10 Different Types of Nursing Jobs

The field of nursing includes many different types of jobs in hospitals, doctors’ offices, healthcare clinics, rehabilitation centers and other healthcare settings. Florida National University (FNU) offers multiple nursing programs at different levels. Listed below are a few of the different types of nursing jobs within this field.


10 Different Types of Nursing Jobs | Florida National University | FNU | Contact us today for more information on our nursing programs 305-821-3333.


1. Addiction Nurse

Sometimes called substance abuse nurses, these nurses provide care for patients who are addicted to alcohol, prescription drugs, street drugs or other substances. A nurse who specializes in addiction must typically be a registered nurse (RN). In addition to a nursing degree, substance abuse nurses get special training in behavioral health.


2. Cardiovascular Nurse

Working in a hospital setting, cardiovascular nurses may work with patients before, during and shortly after they have heart surgery. This nursing job may also include working with patients who have heart disease and related conditions in rehabilitation facilities and in-home care. Cardiovascular, or cardiac, nurses may be an RN with a bachelor’s degree or an associate degree.


3. Clinical Nurse Specialist

Clinical nurse specialists have advanced nursing degrees at either the master’s or doctoral levels. They work as primary care providers and may also be involved in the administration and management of a clinic, hospital department or other healthcare setting. They typically supervise other nurses. A clinical nurse specialist may have an area of specialization such as gynecology, gerontology, oncology or public health.


4. Critical Care Nurse

This nursing position requires RNs to work in the intensive care unit (ICU) of a hospital. Patients in the ICU have serious, life-threatening and complicated illnesses, so these nurses might find themselves in intense, challenging situations on a regular basis. Careful attention to detail is needed for this nurse specialization, as it requires close monitoring of patients and highly skilled treatment.


5. Genetics Nurse

Genetics nurses work with patients who have (or potentially have) genetically determined conditions that include Alzheimer’s disease, cystic fibrosis, diabetes, Down syndrome, heart disease and Parkinson’s disease. These nurses may work in clinics that specialize in reproductive technology and work with couples and individuals who are trying to conceive or expecting a child. Genetics nurses may be involved in research or may counsel individuals about their health considerations and options related to genetic conditions.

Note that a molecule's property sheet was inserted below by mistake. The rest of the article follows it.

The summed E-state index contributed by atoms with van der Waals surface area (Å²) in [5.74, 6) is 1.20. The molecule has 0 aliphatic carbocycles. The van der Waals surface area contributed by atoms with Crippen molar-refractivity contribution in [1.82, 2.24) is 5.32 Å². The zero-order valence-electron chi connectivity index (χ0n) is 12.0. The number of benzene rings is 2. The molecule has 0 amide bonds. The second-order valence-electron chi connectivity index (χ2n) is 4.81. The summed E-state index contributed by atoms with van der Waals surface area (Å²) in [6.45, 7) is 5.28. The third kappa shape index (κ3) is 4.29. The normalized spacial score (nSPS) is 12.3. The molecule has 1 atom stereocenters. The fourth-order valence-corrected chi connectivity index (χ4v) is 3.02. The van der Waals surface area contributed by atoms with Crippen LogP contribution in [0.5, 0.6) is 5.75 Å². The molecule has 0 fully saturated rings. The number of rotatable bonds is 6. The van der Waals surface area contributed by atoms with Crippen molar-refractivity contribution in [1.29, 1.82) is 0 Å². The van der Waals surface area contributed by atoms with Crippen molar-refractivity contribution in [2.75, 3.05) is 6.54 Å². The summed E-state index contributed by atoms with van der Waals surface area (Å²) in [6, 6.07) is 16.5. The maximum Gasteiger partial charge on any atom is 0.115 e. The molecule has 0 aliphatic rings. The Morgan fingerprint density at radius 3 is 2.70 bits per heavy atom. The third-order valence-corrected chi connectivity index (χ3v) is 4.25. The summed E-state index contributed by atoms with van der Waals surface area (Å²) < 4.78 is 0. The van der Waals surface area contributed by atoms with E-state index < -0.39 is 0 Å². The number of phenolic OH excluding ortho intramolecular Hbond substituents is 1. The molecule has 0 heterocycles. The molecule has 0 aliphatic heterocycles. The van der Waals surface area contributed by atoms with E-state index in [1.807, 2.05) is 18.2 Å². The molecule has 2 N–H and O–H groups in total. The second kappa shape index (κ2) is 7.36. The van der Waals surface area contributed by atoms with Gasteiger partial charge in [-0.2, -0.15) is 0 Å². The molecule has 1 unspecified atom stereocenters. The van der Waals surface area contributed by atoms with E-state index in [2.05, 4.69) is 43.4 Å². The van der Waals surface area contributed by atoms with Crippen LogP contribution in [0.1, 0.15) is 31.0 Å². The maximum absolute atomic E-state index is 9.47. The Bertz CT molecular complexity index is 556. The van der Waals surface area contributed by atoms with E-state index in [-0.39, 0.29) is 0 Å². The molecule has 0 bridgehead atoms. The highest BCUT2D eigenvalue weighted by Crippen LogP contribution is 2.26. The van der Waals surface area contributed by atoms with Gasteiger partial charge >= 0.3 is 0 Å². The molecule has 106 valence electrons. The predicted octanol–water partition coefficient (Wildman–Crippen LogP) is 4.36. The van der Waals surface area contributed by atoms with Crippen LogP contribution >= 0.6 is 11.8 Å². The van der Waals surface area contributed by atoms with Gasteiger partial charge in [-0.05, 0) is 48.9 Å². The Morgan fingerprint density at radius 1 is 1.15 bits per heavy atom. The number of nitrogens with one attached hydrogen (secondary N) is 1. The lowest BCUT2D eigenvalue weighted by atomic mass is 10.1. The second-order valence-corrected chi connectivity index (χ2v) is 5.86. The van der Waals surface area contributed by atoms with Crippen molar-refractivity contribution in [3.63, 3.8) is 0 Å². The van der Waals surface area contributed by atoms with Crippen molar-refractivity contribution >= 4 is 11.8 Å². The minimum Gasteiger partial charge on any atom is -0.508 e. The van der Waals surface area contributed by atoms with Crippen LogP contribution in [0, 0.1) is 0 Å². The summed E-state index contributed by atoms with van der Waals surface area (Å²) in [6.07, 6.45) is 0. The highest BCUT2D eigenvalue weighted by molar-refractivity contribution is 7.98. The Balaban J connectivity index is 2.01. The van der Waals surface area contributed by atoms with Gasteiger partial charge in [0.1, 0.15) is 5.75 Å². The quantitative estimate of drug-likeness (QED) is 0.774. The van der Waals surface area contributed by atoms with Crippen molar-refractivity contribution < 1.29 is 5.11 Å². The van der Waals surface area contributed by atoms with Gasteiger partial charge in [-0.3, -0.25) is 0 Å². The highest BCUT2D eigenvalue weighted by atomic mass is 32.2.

6. Licensed Practical Nurse

Licensed practical nurses and licensed vocational nurses are critical in the healthcare system, providing the most basic patient care by monitoring vital signs, changing wound dressings, helping patients with dressing and other tasks, and communicating patient needs and symptoms to the rest of the medical team. Some programs allow someone who’s completed an LPN or LVN program and has experience in the field to apply that experience toward earning an associate degree as an RN.


7. Neonatal Nurse

Working in the Neonatal Intensive Care Unit (NICU) of a hospital, neonatal nurses care for infants from shortly after they’re born up to the age of two years. Neonatal nurses may attend births and typically monitor and treat their patients, weigh the infants and educate caregivers on the care and feeding of newborn infants.


8. Nephrology Nurse

Also known as dialysis nurses, these nurses work with patients with end-stage renal disease who use dialysis to clean toxins from their blood. Nephrology nurses educate patients on the dialysis procedure, assess patients before and after treatment and make sure the dialysis treatment is successful and safe.


9. Nurse Midwife

A nurse midwife acts as the primary care provider to patients going through pregnancy and childbirth. Nurse midwives must earn at least a master’s degree and typically have completed at least a year of clinical practice.


10. Public Health Nurse

These nurses typically have at least a bachelor’s degree but may be required to have a master’s degree. Public health nurses’ study public health issues, design campaigns to lessen the impact of health issues on the community and work with other healthcare professionals to implement their suggested changes.


Florida National University Nursing Program

For those looking for a nursing program, Florida National University, located in Hialeah and Miami, offers the following nursing programs:


  • Master of Science in Nursing (MSN)
  • Registered Nurse to Master of Science in Nursing (RN to MSN)
  • Bachelor of Science in Nursing (BSN)
  • Associate of Science in Nursing


Students can take an online and on-campus nursing program at the bachelor and master’s levels. Learn more about the different types of nursing jobs and how to apply to Florida National University’s nursing programs. Contact FNU today at 305-821-3333 for more information or visit our programs page.